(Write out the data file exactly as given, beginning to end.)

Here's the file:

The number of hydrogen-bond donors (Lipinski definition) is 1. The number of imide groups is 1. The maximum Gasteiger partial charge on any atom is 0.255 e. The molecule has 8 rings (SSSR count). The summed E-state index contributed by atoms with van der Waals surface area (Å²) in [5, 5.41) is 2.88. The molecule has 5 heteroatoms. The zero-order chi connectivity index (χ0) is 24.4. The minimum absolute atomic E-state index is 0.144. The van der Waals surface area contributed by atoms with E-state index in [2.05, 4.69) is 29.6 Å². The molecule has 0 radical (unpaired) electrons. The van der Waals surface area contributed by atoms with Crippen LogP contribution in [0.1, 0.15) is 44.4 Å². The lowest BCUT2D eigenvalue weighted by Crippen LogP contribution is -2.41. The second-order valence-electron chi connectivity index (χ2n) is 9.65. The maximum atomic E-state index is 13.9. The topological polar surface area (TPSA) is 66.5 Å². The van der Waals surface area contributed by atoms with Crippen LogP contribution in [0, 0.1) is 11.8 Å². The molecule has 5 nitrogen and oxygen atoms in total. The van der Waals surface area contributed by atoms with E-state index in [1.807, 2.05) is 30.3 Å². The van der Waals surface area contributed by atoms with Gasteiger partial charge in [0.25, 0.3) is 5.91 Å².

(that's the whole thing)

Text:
The number of hydrogen-bond donors (Lipinski definition) is 1. The number of imide groups is 1. The maximum Gasteiger partial charge on any atom is 0.255 e. The molecule has 8 rings (SSSR count). The summed E-state index contributed by atoms with van der Waals surface area (Å²) in [5, 5.41) is 2.88. The molecule has 5 heteroatoms. The zero-order chi connectivity index (χ0) is 24.4. The minimum absolute atomic E-state index is 0.144. The van der Waals surface area contributed by atoms with E-state index in [2.05, 4.69) is 29.6 Å². The molecule has 0 radical (unpaired) electrons. The van der Waals surface area contributed by atoms with Crippen LogP contribution in [0.1, 0.15) is 44.4 Å². The lowest BCUT2D eigenvalue weighted by Crippen LogP contribution is -2.41. The second-order valence-electron chi connectivity index (χ2n) is 9.65. The maximum atomic E-state index is 13.9. The topological polar surface area (TPSA) is 66.5 Å². The van der Waals surface area contributed by atoms with Crippen LogP contribution in [0, 0.1) is 11.8 Å². The molecule has 5 nitrogen and oxygen atoms in total. The van der Waals surface area contributed by atoms with E-state index in [1.807, 2.05) is 30.3 Å². The van der Waals surface area contributed by atoms with Gasteiger partial charge in [0.25, 0.3) is 5.91 Å².